© 2010

Galileo Engineer


Part of the Boston Studies in the Philosophy of Science book series (BSPS, volume 269)

Table of contents

  1. Front Matter
    Pages i-xxii
  2. War and Practice

    1. Front Matter
      Pages 1-1
    2. Matteo Valleriani
      Pages 3-20
    3. Matteo Valleriani
      Pages 21-70
    4. Matteo Valleriani
      Pages 71-113
  3. Practice and Science

    1. Front Matter
      Pages 115-115
    2. Matteo Valleriani
      Pages 117-153
  4. The Engineer and The Scientist

    1. Front Matter
      Pages 191-191
    2. Matteo Valleriani
      Pages 193-211
  5. Back Matter
    Pages 213-320

About this book


This work systematically investigates and reconstructs the practical knowledge Galileo shared during his lifetime.

Galileo shared many aspects of practical knowledge.These included the methods and experience of foremen and engineers active within various frameworks. Galileo did not always react to such scientific impulses in the same way. On the one hand, he not only shared practical knowledge, but also acted as an engineer, especially within the framework of the art of war at the end of the sixteenth century, and more so during the time he spent in Padua. On the other hand, his scientific achievements were largely based on and influenced by aspects of practical knowledge coming from particular disciplines and activities, without him ever becoming an expert in these disciplines.

Two case studies, the first concerned with Galileo's theory of the strength of materials and the second with his achievement of an atomistic heat doctrine, enable a focus on the early modern model of generation of new scientific knowledge based on the conflicting interaction between aspects of practical knowledge and Aristotelian theoretical assumptions.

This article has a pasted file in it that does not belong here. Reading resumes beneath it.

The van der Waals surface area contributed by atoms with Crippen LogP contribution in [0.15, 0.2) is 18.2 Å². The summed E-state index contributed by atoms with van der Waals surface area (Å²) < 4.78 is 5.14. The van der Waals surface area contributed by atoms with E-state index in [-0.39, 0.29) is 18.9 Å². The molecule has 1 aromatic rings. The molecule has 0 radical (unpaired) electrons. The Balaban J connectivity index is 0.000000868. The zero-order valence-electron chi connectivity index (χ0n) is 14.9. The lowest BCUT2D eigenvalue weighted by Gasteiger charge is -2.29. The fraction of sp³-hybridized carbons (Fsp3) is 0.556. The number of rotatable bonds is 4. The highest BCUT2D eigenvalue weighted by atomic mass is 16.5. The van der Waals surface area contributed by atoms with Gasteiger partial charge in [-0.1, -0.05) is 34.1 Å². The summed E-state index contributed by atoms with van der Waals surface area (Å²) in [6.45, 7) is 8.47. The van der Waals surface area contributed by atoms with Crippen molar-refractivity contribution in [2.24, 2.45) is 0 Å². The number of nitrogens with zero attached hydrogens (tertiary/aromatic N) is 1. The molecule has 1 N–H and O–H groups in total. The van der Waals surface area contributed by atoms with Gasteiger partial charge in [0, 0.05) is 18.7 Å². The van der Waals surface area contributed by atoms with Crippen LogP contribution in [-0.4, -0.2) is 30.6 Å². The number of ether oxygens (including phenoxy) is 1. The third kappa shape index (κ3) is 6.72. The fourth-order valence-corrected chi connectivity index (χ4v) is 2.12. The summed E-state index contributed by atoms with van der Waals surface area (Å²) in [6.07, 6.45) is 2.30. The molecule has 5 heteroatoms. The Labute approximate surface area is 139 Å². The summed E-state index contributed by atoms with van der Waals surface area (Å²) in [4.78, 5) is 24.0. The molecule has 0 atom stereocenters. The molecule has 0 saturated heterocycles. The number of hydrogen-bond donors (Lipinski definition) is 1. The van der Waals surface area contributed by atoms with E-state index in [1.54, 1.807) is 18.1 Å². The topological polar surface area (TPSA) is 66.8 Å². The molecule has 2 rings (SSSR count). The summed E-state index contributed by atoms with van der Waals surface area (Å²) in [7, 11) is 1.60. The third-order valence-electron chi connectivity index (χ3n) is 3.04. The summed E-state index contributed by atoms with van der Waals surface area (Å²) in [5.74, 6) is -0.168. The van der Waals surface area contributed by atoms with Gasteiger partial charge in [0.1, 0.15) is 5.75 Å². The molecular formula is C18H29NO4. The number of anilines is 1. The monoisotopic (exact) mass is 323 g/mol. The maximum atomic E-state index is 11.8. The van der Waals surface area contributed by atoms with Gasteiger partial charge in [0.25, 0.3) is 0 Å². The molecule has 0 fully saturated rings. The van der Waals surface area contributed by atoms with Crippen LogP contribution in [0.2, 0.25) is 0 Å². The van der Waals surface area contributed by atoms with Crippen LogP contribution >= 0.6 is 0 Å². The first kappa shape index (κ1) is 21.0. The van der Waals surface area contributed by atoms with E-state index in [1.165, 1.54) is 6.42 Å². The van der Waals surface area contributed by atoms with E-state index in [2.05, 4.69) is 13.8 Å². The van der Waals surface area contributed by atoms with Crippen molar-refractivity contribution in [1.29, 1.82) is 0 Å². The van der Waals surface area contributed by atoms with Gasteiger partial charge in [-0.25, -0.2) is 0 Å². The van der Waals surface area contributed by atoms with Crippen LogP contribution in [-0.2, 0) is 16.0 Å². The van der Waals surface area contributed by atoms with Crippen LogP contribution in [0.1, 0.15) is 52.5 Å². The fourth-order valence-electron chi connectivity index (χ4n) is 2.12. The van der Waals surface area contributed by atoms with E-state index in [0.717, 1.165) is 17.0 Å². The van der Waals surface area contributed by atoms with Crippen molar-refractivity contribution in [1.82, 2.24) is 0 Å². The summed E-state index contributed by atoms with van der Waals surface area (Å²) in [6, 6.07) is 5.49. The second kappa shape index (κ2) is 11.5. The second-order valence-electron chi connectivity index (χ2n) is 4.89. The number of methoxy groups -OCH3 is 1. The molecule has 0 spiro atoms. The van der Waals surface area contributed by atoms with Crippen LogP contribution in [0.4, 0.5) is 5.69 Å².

Arsenal Art of war Engineer Galileo Galileo Galilei Galley Glass Heat Oar Optics Pneumatics Practitioners education epistemology historical epistemology

Authors and affiliations

  1. 1.MPI für WissenschaftsgeschichteBerlinGermany

Bibliographic information


From the reviews:

“Valleriani’s Galileo Engineer is a valuable contribution to historians of Galileo and of early modern mechanics, as well as to scholars interested in recovering the practices of early modern artisans and engineers. Valleriani’s rich exposition and translated letters provide information not only about technical matters related to Galileo’s instruments and investigations but also about his interactions with craftsmen and merchants. The detailed analyses of Galileo’s working methods … will provide rich fodder for those interested in understanding the practices of early modern artisan-engineers.”­­­ (Renée J. Raphael, British Journal for the History of Science, Vol. 44 (4), December, 2011)